At the precinct, another technician says that they found three peso coins, two with prints, only one of which was in the system — a man named Francis Murphy. Curtis reads the file on Murphy and sees that he doesn't match the profile they have; Murphy is black, but the guy they're looking for is Hispanic. The technician says they didn't get any other useful prints, but the knife is rare and expensive, and only a couple dozen stores in the city would sell it. Curtis says they should start looking at knife stores to see if anyone remembers selling such a knife, but Briscoe wants to find Murphy first. their guy may have gotten his coin from him.
They find Murphy's parole officer, who is watching another of her inmates and hoping that he delays going to work long enough to violate his parole. They ask where Murphy is, and she names a barbecue place, but says he's likely not there. At the barbecue place, the proprietor, says he fired Murphy for not paying attention. He says he hires mostly ex-convicts, since he himself is one, but he fires any who don't do the work correctly. He adds that Murphy sold stolen and fake goods, and most recently has been selling subway slugs, and tells them where Murphy hangs out. He invites the detectives in for lunch, and they accept.
Murphy denies any knowledge of criminal activity.
"Kind of a zen thing, huh, Francis? Keep your life pure and simple?"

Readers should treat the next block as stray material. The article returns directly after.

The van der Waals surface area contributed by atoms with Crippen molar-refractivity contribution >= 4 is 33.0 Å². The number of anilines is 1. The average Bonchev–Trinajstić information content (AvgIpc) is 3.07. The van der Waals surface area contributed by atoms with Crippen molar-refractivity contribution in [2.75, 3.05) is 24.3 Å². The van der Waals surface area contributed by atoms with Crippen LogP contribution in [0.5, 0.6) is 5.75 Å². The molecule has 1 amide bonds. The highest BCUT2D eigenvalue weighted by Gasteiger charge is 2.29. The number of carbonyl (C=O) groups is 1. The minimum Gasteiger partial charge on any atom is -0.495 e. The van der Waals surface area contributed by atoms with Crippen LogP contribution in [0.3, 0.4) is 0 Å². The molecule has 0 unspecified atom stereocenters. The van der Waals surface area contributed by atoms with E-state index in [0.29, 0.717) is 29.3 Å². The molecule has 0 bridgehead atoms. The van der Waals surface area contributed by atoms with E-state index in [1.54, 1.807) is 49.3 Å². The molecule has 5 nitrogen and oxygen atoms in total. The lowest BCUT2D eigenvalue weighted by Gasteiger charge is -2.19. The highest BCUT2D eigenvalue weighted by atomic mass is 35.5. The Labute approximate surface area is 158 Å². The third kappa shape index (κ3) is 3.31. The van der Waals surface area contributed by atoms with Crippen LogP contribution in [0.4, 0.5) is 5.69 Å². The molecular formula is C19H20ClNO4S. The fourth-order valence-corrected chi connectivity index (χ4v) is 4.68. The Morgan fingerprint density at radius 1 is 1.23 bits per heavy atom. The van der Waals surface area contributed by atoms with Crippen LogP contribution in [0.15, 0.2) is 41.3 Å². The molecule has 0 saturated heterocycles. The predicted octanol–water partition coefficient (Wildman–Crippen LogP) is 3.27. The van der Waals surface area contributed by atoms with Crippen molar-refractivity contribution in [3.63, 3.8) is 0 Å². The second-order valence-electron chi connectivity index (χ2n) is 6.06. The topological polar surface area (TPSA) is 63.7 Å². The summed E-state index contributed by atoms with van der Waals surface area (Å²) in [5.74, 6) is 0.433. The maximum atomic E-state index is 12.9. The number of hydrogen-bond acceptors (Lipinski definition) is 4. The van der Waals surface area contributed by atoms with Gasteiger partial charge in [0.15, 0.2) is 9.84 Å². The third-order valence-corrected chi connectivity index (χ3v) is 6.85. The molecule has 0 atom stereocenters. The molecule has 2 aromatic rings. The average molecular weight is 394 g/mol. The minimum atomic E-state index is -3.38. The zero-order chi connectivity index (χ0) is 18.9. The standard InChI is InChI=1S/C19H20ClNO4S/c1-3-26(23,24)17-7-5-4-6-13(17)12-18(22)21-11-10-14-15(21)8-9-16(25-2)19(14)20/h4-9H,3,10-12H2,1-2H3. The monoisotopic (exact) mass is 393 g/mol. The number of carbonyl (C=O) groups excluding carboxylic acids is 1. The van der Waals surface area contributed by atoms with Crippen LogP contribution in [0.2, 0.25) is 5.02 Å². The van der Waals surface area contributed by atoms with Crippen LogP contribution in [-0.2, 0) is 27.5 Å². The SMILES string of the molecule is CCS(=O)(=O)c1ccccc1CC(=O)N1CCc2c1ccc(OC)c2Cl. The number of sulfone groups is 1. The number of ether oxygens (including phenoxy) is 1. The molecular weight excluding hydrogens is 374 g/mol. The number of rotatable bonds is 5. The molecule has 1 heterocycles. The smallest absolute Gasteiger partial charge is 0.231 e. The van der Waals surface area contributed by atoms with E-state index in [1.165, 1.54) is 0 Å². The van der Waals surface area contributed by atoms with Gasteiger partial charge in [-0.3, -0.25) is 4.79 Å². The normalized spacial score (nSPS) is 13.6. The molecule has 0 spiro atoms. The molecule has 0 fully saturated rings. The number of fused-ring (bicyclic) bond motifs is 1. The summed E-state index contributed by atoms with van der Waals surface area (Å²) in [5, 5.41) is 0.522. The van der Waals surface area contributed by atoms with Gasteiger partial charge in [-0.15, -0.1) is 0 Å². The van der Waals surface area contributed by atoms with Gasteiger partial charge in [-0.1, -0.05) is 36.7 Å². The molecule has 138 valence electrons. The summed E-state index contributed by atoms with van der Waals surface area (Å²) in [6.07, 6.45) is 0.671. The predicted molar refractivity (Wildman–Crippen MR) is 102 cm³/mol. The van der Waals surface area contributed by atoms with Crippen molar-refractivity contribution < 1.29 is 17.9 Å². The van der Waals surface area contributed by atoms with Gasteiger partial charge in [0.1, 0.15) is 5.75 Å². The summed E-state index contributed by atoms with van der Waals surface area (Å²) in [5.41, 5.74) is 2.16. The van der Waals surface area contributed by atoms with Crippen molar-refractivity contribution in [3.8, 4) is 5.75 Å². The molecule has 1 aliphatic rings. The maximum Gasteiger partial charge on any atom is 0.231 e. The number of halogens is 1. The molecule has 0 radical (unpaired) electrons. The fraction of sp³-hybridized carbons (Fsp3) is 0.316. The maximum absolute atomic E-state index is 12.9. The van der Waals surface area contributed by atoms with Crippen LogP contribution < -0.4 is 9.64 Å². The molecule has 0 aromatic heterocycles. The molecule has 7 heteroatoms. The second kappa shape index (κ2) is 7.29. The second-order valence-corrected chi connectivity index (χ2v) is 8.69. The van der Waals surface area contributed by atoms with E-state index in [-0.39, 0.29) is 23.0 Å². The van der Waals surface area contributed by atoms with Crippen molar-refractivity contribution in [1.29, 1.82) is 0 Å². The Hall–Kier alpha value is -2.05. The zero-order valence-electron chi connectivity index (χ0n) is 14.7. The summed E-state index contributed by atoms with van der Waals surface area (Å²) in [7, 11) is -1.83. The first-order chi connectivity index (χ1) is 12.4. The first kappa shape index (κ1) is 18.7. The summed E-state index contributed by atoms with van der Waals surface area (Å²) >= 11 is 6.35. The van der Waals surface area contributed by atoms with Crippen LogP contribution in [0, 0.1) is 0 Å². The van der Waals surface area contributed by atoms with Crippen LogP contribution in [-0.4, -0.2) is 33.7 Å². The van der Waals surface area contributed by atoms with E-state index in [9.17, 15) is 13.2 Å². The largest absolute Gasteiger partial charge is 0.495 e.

"I don't know."
"I hate to intrude on your ignorance, but do you know this guy?"
—Francis Murphy and Lennie Briscoe
Curtis grabs his bag of pesos as motivation for Murphy to talk. He admits to selling some coins to the man, but doesn't know his name. Curtis keeps the coins as they walk away.
Later, Curtis and Briscoe tell Van Buren that they checked 17 knife stores and found nothing. Profaci says that someone on their canvas knew the victim slightly; her name was Emily and she lived on East 86th street. Briscoe says that they can continue searching knife stores or can check every apartment on East 86th. Van Buren says that Profaci will continue searching for Emily's full identity, and the others should resume the knife shop search.
At Weller's Sporting Goods, the clerk recognizes the police sketch of the man who killed Emily. The man collected gambling debts; one time, when the clerk owed money, he came to the store and took a knife as he was collecting his money. The clerk is reluctant to say who the criminal was working for, but once Briscoe promises that they won't mention his name, he admits that it was Joey Giabone, a mob boss.